Tel Aviv has lost its title as the most expensive city in the world, falling to third place after New York and Singapore.
According to data released today by the Economist Intelligence Unit, the cost of living in the world’s largest cities is continuing to rise as the war in Ukraine and ongoing pandemic restrictions remain major factors hurting supply chains. According to the analysis, which is based on data collected between August 16 and September 16, 2022, prices rose by 8.1% in local currency terms across the 172 locations it monitors. This is the fastest annual rate in the 20 years for which digital cost-of-living data is available.
Moscow and St. Petersburg, two major Russian cities, had the greatest increases in their rankings, jumping 88 and 70 places respectively, as prices rose in response to Western sanctions. Most other European cities fell in the rankings as the oil crisis and slowing economy pushed down the value of the euro and other local currencies. The biggest declines in ranks were seen in Stockholm, Luxembourg, and Lyon. Nonetheless, many prices in the region rose significantly. In an effort to wean themselves off Russian energy, prices for gas and electricity increased by an average of 29% in local currency, more than doubling the global average of 11%.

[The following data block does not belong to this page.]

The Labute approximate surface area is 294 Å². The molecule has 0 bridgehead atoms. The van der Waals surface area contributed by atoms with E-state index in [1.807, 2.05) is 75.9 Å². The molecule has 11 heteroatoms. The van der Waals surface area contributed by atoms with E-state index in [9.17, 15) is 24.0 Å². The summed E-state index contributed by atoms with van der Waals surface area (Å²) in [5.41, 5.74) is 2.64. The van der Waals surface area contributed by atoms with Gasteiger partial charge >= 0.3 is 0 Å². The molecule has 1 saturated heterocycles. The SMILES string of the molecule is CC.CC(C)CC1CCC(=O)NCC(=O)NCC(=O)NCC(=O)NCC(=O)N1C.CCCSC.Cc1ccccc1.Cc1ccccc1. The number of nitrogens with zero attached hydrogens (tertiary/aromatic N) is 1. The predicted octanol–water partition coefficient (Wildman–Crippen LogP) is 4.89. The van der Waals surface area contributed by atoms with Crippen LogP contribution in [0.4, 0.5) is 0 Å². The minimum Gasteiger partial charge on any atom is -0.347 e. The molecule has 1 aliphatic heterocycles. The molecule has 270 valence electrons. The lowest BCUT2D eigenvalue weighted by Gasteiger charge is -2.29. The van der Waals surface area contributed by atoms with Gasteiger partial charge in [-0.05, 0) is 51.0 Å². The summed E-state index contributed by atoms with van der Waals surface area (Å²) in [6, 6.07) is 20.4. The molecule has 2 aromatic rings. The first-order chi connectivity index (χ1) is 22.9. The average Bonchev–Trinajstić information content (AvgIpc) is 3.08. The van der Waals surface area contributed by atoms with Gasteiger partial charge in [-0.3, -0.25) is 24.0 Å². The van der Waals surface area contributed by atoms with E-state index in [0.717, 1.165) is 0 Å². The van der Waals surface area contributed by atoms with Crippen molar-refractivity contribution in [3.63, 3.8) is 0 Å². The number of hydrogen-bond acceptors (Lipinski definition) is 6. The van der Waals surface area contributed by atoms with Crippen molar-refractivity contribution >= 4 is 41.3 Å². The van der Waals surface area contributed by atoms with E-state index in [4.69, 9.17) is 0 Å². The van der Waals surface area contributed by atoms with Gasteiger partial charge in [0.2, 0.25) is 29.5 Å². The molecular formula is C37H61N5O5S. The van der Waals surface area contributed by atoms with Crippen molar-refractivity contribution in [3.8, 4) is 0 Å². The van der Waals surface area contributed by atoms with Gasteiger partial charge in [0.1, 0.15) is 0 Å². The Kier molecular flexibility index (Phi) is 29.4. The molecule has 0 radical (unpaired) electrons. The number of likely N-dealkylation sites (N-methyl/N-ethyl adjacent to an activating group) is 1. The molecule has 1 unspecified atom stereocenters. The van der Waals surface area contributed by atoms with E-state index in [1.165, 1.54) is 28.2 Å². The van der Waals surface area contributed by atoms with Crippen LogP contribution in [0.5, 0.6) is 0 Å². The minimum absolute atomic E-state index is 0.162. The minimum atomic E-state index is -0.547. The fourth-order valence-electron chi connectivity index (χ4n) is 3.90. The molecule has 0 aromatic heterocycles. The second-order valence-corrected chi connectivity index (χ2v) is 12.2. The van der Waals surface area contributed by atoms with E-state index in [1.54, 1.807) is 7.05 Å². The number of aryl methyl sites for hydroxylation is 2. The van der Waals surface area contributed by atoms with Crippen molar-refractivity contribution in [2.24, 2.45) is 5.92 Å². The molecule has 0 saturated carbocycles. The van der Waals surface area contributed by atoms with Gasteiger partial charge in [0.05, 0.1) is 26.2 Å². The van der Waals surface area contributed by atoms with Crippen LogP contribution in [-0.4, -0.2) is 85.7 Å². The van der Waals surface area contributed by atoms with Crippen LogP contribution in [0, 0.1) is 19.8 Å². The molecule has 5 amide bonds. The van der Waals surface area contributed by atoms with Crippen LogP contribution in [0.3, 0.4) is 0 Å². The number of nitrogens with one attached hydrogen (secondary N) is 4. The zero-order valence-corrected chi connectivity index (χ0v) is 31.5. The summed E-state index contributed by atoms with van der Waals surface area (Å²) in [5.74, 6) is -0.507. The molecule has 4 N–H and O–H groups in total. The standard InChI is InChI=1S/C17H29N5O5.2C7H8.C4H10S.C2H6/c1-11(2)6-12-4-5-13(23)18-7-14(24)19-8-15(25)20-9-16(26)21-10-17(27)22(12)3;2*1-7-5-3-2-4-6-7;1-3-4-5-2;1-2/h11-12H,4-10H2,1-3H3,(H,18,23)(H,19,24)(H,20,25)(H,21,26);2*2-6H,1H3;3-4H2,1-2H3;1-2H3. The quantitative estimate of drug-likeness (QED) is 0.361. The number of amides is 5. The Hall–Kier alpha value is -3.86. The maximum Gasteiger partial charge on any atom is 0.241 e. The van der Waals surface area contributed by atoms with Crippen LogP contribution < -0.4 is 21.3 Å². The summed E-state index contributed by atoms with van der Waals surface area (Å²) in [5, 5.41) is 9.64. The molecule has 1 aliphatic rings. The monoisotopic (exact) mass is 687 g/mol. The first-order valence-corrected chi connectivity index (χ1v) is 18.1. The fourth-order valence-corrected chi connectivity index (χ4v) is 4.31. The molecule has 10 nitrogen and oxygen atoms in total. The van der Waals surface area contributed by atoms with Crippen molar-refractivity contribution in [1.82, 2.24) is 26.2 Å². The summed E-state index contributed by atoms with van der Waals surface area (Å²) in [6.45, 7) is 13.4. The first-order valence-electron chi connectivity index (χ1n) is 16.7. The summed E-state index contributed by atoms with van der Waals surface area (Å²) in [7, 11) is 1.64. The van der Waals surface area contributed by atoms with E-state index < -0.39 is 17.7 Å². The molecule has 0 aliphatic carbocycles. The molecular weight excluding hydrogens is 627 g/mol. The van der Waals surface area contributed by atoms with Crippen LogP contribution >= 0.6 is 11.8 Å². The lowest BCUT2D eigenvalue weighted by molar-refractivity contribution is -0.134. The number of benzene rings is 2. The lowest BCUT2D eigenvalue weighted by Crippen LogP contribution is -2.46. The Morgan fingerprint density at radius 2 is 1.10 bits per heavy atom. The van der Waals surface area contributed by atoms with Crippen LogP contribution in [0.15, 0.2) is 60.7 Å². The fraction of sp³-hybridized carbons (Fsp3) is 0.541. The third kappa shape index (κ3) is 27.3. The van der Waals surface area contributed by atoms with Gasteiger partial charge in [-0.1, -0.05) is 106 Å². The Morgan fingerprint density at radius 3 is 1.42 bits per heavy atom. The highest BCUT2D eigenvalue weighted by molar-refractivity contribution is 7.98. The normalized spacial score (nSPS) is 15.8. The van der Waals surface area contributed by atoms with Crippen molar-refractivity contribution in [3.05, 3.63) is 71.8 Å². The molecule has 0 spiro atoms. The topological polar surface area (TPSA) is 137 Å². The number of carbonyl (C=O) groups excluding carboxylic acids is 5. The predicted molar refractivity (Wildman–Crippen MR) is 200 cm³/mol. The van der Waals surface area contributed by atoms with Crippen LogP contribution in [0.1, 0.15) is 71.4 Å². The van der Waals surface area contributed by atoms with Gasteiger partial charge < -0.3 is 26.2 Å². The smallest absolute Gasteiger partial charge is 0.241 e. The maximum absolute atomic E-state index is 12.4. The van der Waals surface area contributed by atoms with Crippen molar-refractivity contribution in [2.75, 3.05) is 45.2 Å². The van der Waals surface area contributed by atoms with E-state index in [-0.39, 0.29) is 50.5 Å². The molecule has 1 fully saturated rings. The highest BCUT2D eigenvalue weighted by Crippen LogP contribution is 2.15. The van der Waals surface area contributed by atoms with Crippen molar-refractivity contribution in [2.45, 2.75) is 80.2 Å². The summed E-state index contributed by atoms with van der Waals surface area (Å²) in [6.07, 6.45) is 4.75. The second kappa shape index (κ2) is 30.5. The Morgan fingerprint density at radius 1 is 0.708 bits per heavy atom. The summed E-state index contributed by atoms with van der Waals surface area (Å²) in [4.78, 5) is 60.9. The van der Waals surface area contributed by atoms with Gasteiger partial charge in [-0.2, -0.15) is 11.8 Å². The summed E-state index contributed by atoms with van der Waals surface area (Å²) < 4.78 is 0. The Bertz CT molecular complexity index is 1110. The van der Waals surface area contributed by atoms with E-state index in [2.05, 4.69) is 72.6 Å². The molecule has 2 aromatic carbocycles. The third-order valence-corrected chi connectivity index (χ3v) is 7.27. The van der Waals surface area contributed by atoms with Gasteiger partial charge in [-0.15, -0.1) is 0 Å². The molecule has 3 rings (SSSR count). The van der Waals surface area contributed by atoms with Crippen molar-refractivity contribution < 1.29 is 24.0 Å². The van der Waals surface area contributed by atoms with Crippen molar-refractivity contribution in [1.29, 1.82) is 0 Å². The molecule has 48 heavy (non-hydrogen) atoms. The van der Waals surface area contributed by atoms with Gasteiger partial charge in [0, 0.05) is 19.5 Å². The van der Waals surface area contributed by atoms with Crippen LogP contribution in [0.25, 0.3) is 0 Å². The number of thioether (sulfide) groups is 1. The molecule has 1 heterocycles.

Global petrol prices rose the fastest in local currency terms, by 22%. Utilities such as electricity, as well as groceries and other necessities, saw significant price rises. Pricing for leisure items, on the other hand, was quite low, and may reflect lower demand as consumers prioritise spending on essentials, concludes the report.
In the meantime, Damascus (Syria) and Tripoli (Libya) remain the most affordable cities to live in.